Num 23:10 Who can count the dust of Jacob, and the number of the fourth [part] of Israel? Let me die the death of the righteous, and let my last end be like his!

Num 23:11 And Balak said unto Balaam, What hast thou done unto me? I took thee to curse mine enemies, and, behold, thou hast blessed [them] altogether.

] Num 23:12 And he answered and said, Must I not take heed to speak that which the LORD hath put in my mouth?

and the blessing shows the way the cities viewed Israel:

Num 23:21 He hath not beheld iniquity in Jacob, neither hath he seen perverseness in Israel: the LORD his God [is] with him, and the shout of a king [is] among them.

Num 23:22 God brought them out of Egypt; he hath as it were the strength of an unicorn.

Num 23:23 Surely [there is] no enchantment against Jacob, neither [is there] any divination against Israel: according to this time it shall be said of Jacob and of Israel, What hath God wrought!

Num 23:24 Behold, the people shall rise up as a great lion, and lift up himself as a young lion: he shall not lie down until he eat [of] the prey, and drink the blood of the slain.

Num 23:25 And Balak said unto Balaam, Neither curse them at all, nor bless them at all.

Num 23:26 But Balaam answered and said unto Balak, Told not I thee, saying, All that the LORD speaketh, that I must do?

Note that Balak, the King of Moab, doesn't LIKE what Balaam declares but also doesn't doubt it: they look out on the million in the desert, and understand that God's favor is with them, and that they could easily take the 'thousands' of Moab, and that no appeal to idols is of any avail. Israel is on the march, but en route, they mostly do not trouble those who did not oppose or threaten them.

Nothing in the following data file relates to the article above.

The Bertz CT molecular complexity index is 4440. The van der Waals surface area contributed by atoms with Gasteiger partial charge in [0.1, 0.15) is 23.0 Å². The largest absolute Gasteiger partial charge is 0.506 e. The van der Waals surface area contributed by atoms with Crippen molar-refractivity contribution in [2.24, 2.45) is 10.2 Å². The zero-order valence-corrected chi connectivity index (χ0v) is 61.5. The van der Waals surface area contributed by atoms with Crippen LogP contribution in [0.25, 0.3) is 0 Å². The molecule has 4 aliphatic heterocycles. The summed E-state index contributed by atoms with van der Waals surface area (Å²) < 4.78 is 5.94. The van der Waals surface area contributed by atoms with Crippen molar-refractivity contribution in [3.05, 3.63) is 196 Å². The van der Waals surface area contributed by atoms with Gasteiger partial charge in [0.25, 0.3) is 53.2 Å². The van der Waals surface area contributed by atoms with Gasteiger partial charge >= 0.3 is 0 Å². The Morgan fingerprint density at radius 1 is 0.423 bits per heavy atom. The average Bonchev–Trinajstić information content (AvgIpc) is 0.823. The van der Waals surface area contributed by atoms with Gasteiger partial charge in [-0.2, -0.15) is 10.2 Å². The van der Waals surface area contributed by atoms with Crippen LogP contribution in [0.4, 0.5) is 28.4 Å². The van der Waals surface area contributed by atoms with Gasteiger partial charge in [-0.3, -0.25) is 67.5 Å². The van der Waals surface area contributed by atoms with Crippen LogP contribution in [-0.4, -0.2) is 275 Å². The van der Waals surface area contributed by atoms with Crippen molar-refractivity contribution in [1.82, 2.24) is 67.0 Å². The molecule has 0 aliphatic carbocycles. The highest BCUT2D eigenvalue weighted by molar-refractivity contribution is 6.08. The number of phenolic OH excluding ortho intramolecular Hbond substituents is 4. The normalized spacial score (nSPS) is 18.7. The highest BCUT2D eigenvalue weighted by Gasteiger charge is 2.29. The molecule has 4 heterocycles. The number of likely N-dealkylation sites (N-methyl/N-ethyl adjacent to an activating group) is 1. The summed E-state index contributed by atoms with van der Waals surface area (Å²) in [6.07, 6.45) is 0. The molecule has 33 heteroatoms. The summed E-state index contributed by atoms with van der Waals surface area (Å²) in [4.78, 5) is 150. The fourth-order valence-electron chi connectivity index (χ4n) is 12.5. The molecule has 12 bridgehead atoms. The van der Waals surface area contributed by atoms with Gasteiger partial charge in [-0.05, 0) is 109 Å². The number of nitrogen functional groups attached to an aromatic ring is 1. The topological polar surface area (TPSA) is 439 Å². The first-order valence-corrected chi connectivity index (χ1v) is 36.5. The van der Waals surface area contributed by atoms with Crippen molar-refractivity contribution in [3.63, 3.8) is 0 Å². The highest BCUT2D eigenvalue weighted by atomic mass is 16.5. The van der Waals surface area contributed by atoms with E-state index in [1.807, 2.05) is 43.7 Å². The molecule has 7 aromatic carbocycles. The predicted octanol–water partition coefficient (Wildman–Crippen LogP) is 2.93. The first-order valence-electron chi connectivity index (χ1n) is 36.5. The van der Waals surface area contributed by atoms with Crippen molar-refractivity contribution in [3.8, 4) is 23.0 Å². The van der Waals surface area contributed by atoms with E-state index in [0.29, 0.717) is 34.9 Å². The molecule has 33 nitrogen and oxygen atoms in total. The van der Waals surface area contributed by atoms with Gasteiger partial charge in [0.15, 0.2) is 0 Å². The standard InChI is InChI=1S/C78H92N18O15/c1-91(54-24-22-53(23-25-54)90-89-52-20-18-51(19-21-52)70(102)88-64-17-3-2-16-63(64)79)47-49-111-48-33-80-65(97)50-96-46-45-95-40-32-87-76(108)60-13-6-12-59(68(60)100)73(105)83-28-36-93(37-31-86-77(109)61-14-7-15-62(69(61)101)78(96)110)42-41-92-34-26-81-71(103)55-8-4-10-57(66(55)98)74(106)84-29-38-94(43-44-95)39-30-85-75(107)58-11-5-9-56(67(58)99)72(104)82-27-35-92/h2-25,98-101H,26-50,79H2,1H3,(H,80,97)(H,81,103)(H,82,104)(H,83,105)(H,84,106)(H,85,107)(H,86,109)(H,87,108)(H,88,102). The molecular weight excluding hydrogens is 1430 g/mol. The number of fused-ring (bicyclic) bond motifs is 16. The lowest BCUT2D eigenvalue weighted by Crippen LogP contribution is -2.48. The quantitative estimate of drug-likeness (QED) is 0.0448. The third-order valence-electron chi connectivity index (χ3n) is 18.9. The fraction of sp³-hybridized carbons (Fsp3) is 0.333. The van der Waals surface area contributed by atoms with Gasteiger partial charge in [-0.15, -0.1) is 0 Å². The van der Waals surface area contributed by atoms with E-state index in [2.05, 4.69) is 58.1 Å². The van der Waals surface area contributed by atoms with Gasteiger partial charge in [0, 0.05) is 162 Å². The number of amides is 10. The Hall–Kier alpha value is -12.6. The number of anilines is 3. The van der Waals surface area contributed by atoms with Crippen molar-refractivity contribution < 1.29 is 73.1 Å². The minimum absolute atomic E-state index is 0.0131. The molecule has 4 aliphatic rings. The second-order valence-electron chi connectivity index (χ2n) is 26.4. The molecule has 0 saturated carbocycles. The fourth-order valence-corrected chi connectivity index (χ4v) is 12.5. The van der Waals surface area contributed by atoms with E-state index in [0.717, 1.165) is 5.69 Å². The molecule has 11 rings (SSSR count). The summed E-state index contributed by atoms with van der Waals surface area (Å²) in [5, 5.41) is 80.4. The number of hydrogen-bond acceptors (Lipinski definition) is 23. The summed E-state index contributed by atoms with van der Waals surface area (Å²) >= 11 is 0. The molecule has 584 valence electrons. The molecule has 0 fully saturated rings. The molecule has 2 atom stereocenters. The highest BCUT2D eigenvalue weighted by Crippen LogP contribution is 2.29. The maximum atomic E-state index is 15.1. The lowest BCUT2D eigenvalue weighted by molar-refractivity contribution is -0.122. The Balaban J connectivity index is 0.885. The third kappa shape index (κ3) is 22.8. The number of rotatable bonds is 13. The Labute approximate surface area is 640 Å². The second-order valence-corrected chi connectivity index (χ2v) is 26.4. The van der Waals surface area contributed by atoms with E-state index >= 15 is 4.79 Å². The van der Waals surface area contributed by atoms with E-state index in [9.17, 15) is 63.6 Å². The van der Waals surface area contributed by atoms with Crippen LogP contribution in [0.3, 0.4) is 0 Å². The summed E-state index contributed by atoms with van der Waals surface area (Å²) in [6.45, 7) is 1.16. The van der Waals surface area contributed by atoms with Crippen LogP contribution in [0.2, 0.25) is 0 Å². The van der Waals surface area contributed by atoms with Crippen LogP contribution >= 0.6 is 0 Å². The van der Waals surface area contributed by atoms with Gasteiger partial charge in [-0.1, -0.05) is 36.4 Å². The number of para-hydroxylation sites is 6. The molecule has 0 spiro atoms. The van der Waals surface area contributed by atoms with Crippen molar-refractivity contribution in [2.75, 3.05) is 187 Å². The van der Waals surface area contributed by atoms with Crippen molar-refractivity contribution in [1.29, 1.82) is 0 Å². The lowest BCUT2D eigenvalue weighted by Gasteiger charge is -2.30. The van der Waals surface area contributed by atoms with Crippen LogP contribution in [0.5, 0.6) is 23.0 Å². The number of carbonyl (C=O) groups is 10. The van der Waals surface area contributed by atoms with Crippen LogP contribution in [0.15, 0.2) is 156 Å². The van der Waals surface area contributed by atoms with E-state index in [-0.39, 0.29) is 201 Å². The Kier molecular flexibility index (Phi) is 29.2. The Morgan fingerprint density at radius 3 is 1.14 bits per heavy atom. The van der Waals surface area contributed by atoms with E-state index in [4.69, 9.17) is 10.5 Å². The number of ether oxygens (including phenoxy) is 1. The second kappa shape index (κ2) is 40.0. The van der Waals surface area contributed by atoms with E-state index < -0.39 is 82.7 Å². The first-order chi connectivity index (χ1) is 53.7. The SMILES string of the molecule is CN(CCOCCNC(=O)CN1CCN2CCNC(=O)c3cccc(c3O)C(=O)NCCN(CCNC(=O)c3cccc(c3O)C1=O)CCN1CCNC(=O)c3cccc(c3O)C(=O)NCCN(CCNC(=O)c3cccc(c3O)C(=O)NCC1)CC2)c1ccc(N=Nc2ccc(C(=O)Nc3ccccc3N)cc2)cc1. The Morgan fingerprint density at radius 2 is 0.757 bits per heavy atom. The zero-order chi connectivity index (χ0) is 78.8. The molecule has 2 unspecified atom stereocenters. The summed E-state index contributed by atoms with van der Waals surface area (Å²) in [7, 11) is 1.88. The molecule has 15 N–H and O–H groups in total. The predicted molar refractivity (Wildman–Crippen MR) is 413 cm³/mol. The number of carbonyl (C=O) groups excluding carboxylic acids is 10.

3. Of the wars that Israel fought, a few really were bloodbaths. Many though, were fought or averted by the wisdom and intervention of God. For example:

Benhadad beseiges Samaria, and a horrible famine threatens the destruction of the city. Syria is encamped in the desert, but Elisha is caused, and the enemy is caused to flee by some unreasoned fear:

2Ki 7:5 And they rose up in the twilight, to go unto the camp of the Syrians: and when they were come to the uttermost part of the camp of Syria, behold, [there was] no man there. 2Ki 7:6 For the Lord had made the host of the Syrians to hear a noise of chariots, and a noise of horses, [even] the noise of a great host: and they said one to another, Lo, the king of Israel hath hired against us the kings of the Hittites, and the kings of the Egyptians, to come upon us.

Another time, there is a crimson glint on the water in the morning which causes a formidable enemy to be taken, but in defense:

2Ki 3:20 And it came to pass in the morning, when the meat offering was offered, that, behold, there came water by the way of Edom, and the country was filled with water.

2Ki 3:21 And when all the Moabites heard that the kings were come up to fight against them, they gathered all that were able to put on armour, and upward, and stood in the border.